“There is obvious knowledge about Columbus that is available to all, and everyone knows why the holiday is problematic in general,” Carrington-Farmer said. “This is not taking enough of a stand. The week-long programming is fine, but the date itself is symbolic.”

“The only other person on the Roger Williams University calendar named after a person is Martin Luther King Jr.,” Carrington-Farmer continued.

Vicente added, “By changing Columbus Day to Indigenous People’s Day, it will represent the start of accurately representing history and teaching people about history. Native Americans are the reason that we are here to this day.”

Carrington-Farmer also spoke in terms of the university’s namesake, Roger Williams, and the idea that changing the name to Indigenous People’s Day would better reflect his legacy and uphold his commitment to social equity. “We have to ask ourselves, what is Columbus’ contribution to Bristol, to this land, and to the Roger Williams community?”

Carrington-Farmer said that Williams himself engaged in “mostly positive” relations with the Native Americans. He purchased the territory now known as Providence from two Narragansett leaders, Canonicus and Miantonomi, rather than seizing it himself, and took a firm stance against forced religious conversion with a now-famous quote: “Forced worship stinks in God’s nostrils.”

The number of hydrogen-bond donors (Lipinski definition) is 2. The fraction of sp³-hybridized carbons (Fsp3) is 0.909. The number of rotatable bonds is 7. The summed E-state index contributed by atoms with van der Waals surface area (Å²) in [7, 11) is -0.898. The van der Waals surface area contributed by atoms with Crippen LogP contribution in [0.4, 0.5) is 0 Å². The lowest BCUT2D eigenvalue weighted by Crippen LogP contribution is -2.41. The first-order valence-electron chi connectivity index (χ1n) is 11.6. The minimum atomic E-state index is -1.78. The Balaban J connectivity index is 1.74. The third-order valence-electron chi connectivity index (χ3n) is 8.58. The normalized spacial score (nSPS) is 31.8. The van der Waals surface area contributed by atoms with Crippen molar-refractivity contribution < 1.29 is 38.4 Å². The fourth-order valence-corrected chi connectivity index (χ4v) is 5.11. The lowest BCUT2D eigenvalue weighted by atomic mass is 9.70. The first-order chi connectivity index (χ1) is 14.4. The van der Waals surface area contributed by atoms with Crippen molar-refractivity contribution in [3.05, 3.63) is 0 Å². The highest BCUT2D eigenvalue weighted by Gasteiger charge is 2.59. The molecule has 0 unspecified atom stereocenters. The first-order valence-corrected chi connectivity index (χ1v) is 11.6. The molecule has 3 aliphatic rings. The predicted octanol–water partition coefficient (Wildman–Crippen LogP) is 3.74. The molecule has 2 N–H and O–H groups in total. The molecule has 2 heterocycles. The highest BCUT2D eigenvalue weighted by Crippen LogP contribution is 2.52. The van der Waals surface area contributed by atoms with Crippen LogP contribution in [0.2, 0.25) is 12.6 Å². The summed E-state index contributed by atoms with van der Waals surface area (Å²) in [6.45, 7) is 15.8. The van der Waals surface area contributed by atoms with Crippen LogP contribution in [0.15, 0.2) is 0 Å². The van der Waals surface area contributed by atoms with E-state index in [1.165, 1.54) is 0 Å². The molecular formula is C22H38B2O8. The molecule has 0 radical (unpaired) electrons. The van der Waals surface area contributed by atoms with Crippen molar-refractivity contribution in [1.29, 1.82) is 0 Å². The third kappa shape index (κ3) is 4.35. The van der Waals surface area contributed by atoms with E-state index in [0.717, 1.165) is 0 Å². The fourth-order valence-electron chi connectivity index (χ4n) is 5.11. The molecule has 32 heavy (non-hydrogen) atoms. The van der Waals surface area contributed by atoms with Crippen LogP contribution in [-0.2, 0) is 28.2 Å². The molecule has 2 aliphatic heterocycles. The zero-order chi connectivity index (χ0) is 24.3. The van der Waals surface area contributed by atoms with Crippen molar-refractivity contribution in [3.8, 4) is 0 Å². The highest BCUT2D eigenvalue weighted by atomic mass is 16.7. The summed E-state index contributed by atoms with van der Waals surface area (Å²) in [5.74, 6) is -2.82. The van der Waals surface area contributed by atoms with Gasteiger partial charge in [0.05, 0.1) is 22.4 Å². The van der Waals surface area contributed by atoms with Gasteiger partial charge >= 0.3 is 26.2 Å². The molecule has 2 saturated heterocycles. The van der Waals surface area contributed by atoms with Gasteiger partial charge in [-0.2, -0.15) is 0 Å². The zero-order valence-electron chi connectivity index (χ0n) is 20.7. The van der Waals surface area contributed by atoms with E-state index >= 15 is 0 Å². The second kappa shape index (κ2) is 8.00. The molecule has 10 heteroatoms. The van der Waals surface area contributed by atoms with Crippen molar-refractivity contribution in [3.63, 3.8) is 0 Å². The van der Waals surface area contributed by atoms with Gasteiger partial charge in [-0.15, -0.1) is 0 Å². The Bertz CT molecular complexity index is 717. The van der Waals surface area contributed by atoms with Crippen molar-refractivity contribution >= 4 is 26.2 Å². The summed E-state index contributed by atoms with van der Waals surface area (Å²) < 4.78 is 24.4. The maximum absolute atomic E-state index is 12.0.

However, Carrington-Farmer was also quick to point out that Williams sold multiple Native captives into slavery following the conclusion of King Phillip’s War, stating, “His signature was first on the letter that enslaved them. Isn’t it extra important that we reconcile these two sides of Roger?”

Native Americans were protected under Rhode Island’s original charter. They saved Williams’ life when he arrived, starving and cold, in the land that would become Providence.

The controversy has impacted the local community outside the RWU campus. WPRI Eyewitness News reported that vandals splashed red paint on a Christopher Columbus statue in Columbus Square, Providence, on Oct. 11. Bystanders praised the push for recognition of Indigenous People’s Day as “bold,” but rejected this illegal method of communication.

“We cannot ignore the fact that we are on Native American land and, more specifically, this campus stands on Wampanoag land,” Vicente said. “I think the least we can do for the Native American community is [hold] a day to celebrate their culture and role in American history.”

“We want to be on the right side of history,” Carrington-Farmer concluded.

CORRECTION: An older version of this story misstated that Professor Charlotte Carrington-Farmer said Roger Williams purchased Rhode Island from Pokanoket leaders and sold two Native captives into slavery following the conclusion of the Pequot Wars.

Carrington-Farmer said that Roger Williams purchased Providence from two Narragansett leaders, Canonicus and Miantonomi, and sold multiple Native captives into slavery following the conclusion of King Philip’s War.